Executive summary

This is the executive summary of the Wellcome Global Monitor 2020: Mental Health

Wellcome envisions a world in which no one is held back by mental health problems. Our efforts towards improving mental health around the world includes using science to understand which approaches for alleviating mental health issues work, for whom, how and why. The answers to these questions could contribute to the development of next-generation treatments to help those with mental health problems – specifically, anxiety or depression – all over the world.

The Wellcome Global Monitor aimed to find out how important mental health is to people across the globe and their views on science’s role in addressing mental health problems. It also provides an insight into the actions people with anxiety or depression take to feel better. Many of the most commonly reported methods do not yet have a robust evidence base, suggesting there are ripe areas of research for mental health scientists as they work to develop the next generation of treatments.

What we did 

We set out to use the 2020 Wellcome Global Monitor to explore the following: 

  1. Global perceptions of the importance of mental health for overall wellbeing. 
  2. Global perceptions of the role of science in understanding mental health and finding solutions to anxiety and depression.
  3. The different approaches people across the world with anxiety or depression use to manage their anxiety or depression and the perceived helpfulness of those approaches.

We were clear from the start that this survey was not intended to be an epidemiological study or a study of the efficacy of different approaches people use to treat their anxiety or depression.

Detailed definitions or independent assessments were not provided; rather, to differentiate anxiety or depression that interfered with functioning from the normal ups and downs of life, the survey asked people about ‘extreme’ states, defined as being ‘so anxious or depressed that you could not continue your regular daily activities as you normally would for two weeks or longer’.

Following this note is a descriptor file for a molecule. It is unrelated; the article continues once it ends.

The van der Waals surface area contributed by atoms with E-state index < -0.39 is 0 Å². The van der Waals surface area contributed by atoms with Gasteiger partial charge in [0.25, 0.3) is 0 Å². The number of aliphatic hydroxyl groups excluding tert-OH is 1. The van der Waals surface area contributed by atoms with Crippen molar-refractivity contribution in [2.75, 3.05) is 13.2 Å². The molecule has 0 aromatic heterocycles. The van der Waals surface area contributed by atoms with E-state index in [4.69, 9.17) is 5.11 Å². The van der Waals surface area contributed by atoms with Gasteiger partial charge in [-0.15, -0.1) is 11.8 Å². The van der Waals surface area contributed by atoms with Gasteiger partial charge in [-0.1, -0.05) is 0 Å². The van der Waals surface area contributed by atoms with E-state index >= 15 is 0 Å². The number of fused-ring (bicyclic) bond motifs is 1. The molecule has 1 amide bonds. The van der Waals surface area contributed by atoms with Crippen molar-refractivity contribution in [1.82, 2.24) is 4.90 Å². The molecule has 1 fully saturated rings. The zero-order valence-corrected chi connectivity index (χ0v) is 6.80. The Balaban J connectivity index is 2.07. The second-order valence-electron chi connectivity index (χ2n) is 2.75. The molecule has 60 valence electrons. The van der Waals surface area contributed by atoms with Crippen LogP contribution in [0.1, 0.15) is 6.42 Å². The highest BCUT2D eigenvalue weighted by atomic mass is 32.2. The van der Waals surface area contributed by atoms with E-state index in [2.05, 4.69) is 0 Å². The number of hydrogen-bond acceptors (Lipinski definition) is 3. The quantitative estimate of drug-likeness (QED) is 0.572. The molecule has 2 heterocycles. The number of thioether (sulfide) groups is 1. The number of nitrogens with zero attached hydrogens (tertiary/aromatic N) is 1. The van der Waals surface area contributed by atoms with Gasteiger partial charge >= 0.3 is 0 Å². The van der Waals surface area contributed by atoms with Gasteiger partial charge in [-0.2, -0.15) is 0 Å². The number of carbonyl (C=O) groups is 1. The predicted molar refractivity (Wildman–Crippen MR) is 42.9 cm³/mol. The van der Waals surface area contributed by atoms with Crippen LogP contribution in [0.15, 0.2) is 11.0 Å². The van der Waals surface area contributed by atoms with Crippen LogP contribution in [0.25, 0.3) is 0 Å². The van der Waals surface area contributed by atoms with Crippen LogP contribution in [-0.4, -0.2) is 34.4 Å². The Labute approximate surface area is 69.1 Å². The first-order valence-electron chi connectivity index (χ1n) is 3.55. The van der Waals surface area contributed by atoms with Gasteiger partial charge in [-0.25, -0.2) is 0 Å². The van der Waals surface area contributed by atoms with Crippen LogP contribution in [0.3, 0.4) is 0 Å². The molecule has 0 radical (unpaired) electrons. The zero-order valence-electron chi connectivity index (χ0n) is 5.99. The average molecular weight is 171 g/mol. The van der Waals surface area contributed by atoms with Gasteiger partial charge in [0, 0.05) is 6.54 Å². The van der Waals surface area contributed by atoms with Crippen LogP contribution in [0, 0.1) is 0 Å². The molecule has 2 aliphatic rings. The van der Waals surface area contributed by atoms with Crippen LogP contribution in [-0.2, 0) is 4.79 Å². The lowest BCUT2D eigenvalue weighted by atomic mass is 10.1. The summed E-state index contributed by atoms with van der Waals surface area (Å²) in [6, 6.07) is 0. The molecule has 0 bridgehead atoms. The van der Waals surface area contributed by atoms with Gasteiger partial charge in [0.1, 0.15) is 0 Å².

In partnership with Gallup, the second wave of the Wellcome Global Monitor was conducted between 4 August 2020 and 18 February 2021 via telephone interviews with nationally representative samples in 113 countries and territories. 

What we learned 

  1. The vast majority of people (92%) viewed mental health as being equally important to overall wellbeing as physical health, if not more so. People from low- and lower-middle-income countries were more likely than those in higher-income countries to assign greater importance to mental health (58% compared with 28%), but there were no notable differences across age and education groups within countries (see Chapter 1).
  2. A greater proportion of people saw science as more relevant to explaining how the human body works (46%) than how feelings and emotions work (27%). People were also more likely to say that science can treat infectious diseases or cancer (53% and 49%) rather than anxiety or depression (31%). There were no notable differences in these views across age and education groups or between low-, upper-middle-and high-income countries (see Chapter 1).
  3. Around one in five people (19%) said that they had, at some point, experienced anxiety or depression. This proportion varied significantly by global region, from 9% in East Asia to 33% in Latin America; the results also varied by gender and other demographic characteristics (see Chapter 2). 
  4. Among those who had personally experienced anxiety or depression, the three most-endorsed methods for feeling better were talking to friends or family, improving healthy lifestyle behaviours and spending time in nature/the outdoors. These were also the approaches people said they found to be the most helpful. Talking to a mental health professional and taking prescribed medication were approaches less commonly used (see Chapter 3).